Sanctions for Zimbabwe would only harm struggling people

Regarding Robert I. Rotberg's Dec. 4 Opinion piece, "Commonwealth snub of Mugabe a good start on regime change": I, too, would like to see President Thabo Mbeki of South Africa condemn President Robert Mugabe of Zimbabwe outright.

But I question the suggestion that South Africa could cut off electricity and petrol to Zimbabwe. This would bring even more suffering to the people of Zimbabwe. Sanctions were valid in South Africa during apartheid because a significant movement which credibly represented the people asked for them. This is not the case when it comes to cutting off power to Zimbabwe - we have heard no calls from credible people representing the masses for this action.

I have family in Zimbabwe, so I have reason to know just how bad the suffering in that country is.
Mandi Kraft
Johannesburg, South Africa

While I generally agree with the premise that President Mugabe brought this "ban" upon himself based on perceptions of internal lawlessness, a point needs to be made that there is a racial component to the Zimbabwe issue.

Although I have been opposed to Mr. Mugabe since the days of the massacres in Matabeleland, his program of redistribution of land to the people should never be seen as insignificant. Many Mugabe opponents got on the bandwagon and resurrected previous issues of human rights (on which they were silent for many years). If land had been taken away from black farmers, no such outcries would be heard.

To accuse President Mbeki of South Africa of failing to challenge Mugabe is to deny him the right to interpret events in his region independently. Most nonwhite members of the Commonwealth are opposed to Mugabe's exclusion.

Yes, pressure has been exerted on President Olusegun Obasanjo of Nigeria but that does not mean that he agrees with Britain and Australia, the biggest Mugabe critics.

Despite being politically opposed to Mugabe, I support his land-reform program 100 percent. I support his courage to stand up against neocolonialism.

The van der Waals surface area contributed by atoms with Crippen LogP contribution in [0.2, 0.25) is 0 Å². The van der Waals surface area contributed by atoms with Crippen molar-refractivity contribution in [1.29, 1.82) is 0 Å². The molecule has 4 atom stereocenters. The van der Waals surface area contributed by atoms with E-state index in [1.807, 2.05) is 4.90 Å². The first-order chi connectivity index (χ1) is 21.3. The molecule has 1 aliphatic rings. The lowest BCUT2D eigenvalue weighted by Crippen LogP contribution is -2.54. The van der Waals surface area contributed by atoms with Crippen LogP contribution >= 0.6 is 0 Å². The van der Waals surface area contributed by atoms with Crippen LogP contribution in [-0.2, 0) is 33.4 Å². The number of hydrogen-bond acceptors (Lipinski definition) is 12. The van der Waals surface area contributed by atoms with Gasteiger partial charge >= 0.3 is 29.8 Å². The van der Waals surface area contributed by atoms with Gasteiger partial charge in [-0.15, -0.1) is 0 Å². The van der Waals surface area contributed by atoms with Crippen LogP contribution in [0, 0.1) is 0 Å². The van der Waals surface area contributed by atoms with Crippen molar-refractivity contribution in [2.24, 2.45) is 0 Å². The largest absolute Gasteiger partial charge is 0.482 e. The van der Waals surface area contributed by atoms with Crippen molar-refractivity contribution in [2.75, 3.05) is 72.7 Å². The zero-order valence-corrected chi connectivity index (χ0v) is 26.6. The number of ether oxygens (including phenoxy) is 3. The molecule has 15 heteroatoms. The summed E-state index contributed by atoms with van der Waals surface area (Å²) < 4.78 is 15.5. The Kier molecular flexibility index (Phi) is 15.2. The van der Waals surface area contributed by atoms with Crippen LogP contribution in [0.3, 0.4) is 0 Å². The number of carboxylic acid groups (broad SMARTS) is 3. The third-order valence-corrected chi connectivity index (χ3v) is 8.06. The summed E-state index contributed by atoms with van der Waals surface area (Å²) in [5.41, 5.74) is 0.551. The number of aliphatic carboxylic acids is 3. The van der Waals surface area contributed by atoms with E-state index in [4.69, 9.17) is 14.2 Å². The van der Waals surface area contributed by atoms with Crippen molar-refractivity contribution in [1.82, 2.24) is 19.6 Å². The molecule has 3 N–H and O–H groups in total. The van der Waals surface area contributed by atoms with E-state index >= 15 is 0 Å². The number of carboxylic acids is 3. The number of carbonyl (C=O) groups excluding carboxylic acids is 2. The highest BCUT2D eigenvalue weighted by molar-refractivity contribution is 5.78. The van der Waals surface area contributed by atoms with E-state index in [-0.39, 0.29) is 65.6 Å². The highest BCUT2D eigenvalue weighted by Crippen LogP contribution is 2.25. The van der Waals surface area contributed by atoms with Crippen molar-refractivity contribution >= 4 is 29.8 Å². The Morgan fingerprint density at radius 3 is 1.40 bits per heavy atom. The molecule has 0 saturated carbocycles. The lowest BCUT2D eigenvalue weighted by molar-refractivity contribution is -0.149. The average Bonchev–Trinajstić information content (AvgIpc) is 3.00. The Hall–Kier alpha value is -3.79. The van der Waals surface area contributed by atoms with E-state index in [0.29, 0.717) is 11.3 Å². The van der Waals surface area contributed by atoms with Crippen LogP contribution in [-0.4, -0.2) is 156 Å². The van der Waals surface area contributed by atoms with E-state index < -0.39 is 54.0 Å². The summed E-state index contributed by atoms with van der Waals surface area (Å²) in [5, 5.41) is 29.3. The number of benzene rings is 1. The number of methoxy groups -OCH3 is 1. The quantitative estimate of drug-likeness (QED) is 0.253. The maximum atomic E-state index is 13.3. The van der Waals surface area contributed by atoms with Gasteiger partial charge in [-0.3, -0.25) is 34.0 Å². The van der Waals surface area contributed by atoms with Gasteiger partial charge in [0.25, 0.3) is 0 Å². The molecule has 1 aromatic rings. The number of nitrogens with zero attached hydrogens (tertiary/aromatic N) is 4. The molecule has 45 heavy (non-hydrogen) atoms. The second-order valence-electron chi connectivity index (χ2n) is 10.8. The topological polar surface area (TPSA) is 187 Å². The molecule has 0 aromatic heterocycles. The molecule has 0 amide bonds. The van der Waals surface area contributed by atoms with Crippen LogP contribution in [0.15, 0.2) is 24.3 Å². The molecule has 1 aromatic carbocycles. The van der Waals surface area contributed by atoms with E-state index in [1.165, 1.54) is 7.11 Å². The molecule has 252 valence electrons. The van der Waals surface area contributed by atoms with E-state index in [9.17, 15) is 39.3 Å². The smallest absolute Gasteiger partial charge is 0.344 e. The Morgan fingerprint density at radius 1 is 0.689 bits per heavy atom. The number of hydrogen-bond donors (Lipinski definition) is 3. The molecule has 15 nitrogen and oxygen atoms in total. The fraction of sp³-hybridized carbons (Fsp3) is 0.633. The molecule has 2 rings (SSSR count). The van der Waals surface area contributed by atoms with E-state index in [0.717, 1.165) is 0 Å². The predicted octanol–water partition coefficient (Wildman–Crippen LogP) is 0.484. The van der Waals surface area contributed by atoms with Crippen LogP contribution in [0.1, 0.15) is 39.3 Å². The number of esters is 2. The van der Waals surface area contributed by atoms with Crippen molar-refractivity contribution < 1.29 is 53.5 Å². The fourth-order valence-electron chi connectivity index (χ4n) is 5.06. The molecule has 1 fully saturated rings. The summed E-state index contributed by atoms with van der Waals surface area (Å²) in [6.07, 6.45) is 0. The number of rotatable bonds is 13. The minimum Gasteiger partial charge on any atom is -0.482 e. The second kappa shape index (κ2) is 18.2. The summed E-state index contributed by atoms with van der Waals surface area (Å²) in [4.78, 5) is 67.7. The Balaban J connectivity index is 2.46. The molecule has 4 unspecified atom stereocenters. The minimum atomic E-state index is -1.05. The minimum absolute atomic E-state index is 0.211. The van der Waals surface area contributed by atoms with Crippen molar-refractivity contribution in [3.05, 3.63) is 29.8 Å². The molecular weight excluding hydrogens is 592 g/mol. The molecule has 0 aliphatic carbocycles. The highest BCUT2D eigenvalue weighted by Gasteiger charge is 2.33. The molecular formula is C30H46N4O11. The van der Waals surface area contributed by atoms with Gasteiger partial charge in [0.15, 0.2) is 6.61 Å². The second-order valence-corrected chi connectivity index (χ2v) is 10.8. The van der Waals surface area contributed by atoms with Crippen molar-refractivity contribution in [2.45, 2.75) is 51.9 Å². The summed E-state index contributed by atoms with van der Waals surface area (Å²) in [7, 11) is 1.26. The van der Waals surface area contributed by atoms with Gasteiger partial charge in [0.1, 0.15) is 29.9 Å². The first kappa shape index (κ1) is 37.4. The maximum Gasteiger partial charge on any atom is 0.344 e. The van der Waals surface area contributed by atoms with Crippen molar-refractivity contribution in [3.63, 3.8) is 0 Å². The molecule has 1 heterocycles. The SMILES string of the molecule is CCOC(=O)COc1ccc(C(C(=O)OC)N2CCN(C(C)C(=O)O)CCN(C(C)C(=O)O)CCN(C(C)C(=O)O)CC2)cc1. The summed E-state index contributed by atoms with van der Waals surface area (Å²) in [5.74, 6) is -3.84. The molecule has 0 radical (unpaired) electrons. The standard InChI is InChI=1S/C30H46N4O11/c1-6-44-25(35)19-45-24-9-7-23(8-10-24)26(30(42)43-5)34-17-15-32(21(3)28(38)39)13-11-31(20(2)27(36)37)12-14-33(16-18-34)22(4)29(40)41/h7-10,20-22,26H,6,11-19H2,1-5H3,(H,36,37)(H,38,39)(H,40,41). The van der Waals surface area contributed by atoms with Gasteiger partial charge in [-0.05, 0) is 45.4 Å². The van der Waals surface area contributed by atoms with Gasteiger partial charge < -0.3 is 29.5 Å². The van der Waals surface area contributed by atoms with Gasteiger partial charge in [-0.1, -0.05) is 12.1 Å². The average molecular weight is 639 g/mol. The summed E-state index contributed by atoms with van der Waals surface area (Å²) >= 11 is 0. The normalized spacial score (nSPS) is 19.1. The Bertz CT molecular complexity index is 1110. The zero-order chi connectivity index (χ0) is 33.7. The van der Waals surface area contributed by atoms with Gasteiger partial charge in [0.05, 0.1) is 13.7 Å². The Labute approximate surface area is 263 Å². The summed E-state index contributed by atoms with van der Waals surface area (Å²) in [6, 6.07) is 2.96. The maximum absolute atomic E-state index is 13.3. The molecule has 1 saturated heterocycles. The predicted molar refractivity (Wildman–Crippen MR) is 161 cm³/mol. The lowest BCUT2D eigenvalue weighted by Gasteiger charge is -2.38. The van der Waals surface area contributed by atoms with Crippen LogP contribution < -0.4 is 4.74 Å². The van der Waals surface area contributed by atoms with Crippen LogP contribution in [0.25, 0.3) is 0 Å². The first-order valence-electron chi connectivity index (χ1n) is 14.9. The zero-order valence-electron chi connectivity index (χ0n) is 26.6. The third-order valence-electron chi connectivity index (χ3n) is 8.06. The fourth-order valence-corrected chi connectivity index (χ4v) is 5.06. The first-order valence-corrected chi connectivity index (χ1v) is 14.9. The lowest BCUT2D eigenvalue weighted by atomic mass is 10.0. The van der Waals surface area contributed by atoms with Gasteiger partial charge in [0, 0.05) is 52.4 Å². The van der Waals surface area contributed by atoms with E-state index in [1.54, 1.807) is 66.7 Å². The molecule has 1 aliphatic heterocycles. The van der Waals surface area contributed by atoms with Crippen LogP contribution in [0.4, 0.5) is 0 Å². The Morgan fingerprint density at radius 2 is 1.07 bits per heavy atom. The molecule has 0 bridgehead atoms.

Scotch M. Ndlovu
Bowie, Md.

Recyclers forgotten in tariff debate

Regarding the Dec. 5 article, "Big Steel's surprise comeback": I keep hearing about the steelworkers and the effects of the tariffs on the makers of steel products, but there is a another group that has been devastated by cheap imported steel.

Before tariffs, steel recyclers in this country were completely shut down and going out of business.

My father's junkyard has more than 200 cars stacked in it. Everyone talks about recycling and the environment, but ignores this problem.

Carl Vandevender
West Lafayette, Ind.

Hidden taxes

The Dec. 1 David R. Francis column, "US moves - quietly - toward a flat tax," does not take into account the taxes all Americans are paying in the price of every new product and service we are buying.

Research shows that the hidden taxes (the payroll tax, income tax, and compliance costs associated with the income tax system) are built into the price we as consumers pay for goods and services, making them from 20 to 30 percent higher than they would otherwise be for everything you buy.
Harvey Abernethy
Knoxville, Tenn.

Correction: Because of a production error, the last line of Monday's editorial "Middle East Ends and Means" (Dec. 8) was cut off. It should have read: "For any Middle East vision, peace is in the final details, not just in how to get there."

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